When the Society of Plastics Engineers gives a Hall of Fame award for global acceptance of thermoplastic olefins for use on bumper fascia, it prompts me to respond.
Forty-six years ago I got an assignment to develop a replacement for the chrome bumper. I was employed at the Inland Division of General Motors, and the assignment was prompted by Warren Fitzgerald at the design staff, who wanted to continue the body lines of the vehicle onto a body-color bumper. No one ever suggested it was to be a cheap substitute. In fact, our CEO Ed Cole was the conscience for the project. As we approached success with the first application, on the 1968 Pontiac GTO with the Endura bumper, he personally had demonstrations scheduled for him in front of the design staff building. The Endura bumper was a virtual battering ram made of 40-pound-per-cubic-foot cast microcellular urethane, molded into a painted mold — for adhesion and a non-porous surface — onto a steel beam. He wasn't comfortable with putting it directly against the fender, though.
By 1973 the Endura bumper had evolved to an unsupported fascia, injection molded with thermoplastic urethane, introduced on the front of the 1973 Pontiac Grand Am and the 1973 Corvette. John DeLorean championed the project and Ed Cole was still exerting his influence. TPU has about three times the tensile strength and elongation as TPO. You could tow the vehicle pulling the fascia.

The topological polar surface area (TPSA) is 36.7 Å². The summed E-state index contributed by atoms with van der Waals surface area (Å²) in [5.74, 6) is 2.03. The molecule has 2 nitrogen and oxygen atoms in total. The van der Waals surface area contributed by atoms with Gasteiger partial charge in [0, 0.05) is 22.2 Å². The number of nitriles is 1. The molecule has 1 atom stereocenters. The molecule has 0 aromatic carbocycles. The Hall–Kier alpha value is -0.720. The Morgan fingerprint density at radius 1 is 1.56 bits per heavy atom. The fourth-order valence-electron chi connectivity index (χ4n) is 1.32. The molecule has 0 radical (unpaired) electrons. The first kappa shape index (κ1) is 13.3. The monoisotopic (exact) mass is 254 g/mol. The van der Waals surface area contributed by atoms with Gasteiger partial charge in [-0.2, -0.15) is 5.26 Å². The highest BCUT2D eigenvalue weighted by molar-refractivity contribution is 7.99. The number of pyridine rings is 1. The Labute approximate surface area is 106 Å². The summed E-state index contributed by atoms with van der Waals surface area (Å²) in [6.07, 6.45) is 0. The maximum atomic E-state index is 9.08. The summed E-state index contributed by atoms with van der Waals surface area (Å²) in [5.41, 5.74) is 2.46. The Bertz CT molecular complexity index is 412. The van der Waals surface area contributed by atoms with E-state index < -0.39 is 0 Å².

I have experienced pulling a TPO fascia from the back of a VW Jetta after backing my bumper hitch under the rear fascia. I don't think I have to belabor here the fact that bumper fascia are a joke with the public. I heard Clark Howard on his radio talk show refer to “fake bumpers.” The material we mold them out of has given them that reputation. The material has poor physical characteristics for the application — not particularly resilient, and the paint doesn't stick all that well on impact. We could never have gotten on a production vehicle with TPO. We had rejected better candidates and we looked at many, including EPDM rubber.
GM started losing its soul and its conscience for the customer in 1974 with the departure of Cole and DeLorean, and engineering's strong influence on the proactive evolution of the product. GM went from being proactive to reactive. The bumper project moved from Inland Division to Guide Lamp Division in 1974, and TPU was replaced with reaction injection urethane (one of the rejects). The compromise was started.
I'm afraid our industry has met the same fate as my bumper project. After all, our customers know “cheap plastic” — and a car company that is not the leader anymore — when they see it.